A "pseudo-tourist loser" on an excursion in the woods stumbles onto the body and the mob of men come and start beating him up. And then beat each other up. And then beat up a guy carrying a dead body on his back who in turn is beating up another guy with a briefcase who looks like he's about to picnic in the snow. We get brief flashes of a crazy tied-up man, a guy in drag dancing and some other such nonsense before learning that the "pseudo-tourist" is actually a "werewolf double." The real tourist has devoted his life to being a woodcutter. He stumbles around, knocks down some trees and collapses from exhaustion. Just another day for the working class. The mob then start flailing in the snow, punch and kick each other and hit each other with sticks while stock footage people release doves, point and cheer.

Cut between the frantic action are various stills and brief clips from films, shots of bugs eating a dead lizard, slaughtered pigs, an angry bear and more. It's all a deep and profound statement about... uh... well, scratch that... This is really just filmed anarchy against Soviet ideology, with people running amok engaged in poorly-choreographed depictions of suicide, murder and slapstick brawling accompanied by a tuneless song. The title cards somehow make it even less coherent than it otherwise would be, which is probably the point.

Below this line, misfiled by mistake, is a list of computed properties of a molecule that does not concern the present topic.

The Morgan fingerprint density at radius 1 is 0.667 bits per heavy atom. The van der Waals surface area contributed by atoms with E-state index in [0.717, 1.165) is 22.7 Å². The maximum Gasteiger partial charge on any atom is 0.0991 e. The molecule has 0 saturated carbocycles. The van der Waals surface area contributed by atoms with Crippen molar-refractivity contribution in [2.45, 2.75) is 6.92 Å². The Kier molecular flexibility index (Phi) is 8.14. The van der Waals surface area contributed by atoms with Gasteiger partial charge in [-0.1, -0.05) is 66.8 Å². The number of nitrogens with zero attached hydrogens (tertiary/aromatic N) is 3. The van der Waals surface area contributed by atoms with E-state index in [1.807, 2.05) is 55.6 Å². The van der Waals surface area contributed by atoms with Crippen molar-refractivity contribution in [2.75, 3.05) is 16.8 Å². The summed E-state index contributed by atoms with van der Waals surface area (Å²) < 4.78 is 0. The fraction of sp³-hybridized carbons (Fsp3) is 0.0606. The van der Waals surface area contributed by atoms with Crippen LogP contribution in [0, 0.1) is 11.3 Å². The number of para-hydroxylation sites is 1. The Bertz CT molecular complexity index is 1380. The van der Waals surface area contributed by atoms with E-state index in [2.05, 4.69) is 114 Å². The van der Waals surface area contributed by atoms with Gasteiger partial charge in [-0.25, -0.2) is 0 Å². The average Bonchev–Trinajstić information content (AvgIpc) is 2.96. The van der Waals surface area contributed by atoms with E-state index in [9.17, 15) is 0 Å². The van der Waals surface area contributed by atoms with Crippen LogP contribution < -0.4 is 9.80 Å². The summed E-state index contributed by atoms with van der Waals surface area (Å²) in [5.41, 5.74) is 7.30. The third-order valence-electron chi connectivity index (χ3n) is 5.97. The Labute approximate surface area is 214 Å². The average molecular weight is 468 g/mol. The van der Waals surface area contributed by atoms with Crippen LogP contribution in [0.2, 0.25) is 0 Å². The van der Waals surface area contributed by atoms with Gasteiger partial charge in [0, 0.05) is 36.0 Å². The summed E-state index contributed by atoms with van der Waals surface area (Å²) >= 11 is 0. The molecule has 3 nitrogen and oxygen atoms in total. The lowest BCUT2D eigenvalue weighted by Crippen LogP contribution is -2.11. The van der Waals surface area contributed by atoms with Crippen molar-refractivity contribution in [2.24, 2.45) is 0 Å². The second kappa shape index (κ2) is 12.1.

I always have a difficult time rating stuff like this. It has a certain historical significance and provokes some interest on that front. However, as much as I fully respect what these folks were doing, where they were doing it and why they were doing it, I appreciate what this symbolizes much more than the execution of the film itself.


Monday, September 28, 2020

Sanitary-oborotni (1984)

... aka: Санитары-оборотни
... aka: Werewolf Orderlies

Directed by:
Evgeniy Yufit

Due to strict censorship in Soviet cinema at the hands of the state-controlled film production and distribution department Goskino (USSR State Committee for Cinematography), a group of anarchists and provocateurs arose in the early 80s who set out to cause a ruckus. This group initially started out as a secret club of sorts who'd congregate in the woods. They eventually got their hands on some primitive film equipment and began making their own silent shorts, which intentionally set out to do things, and show things, that the major studios wouldn't. And thus "Necrorealism" was born.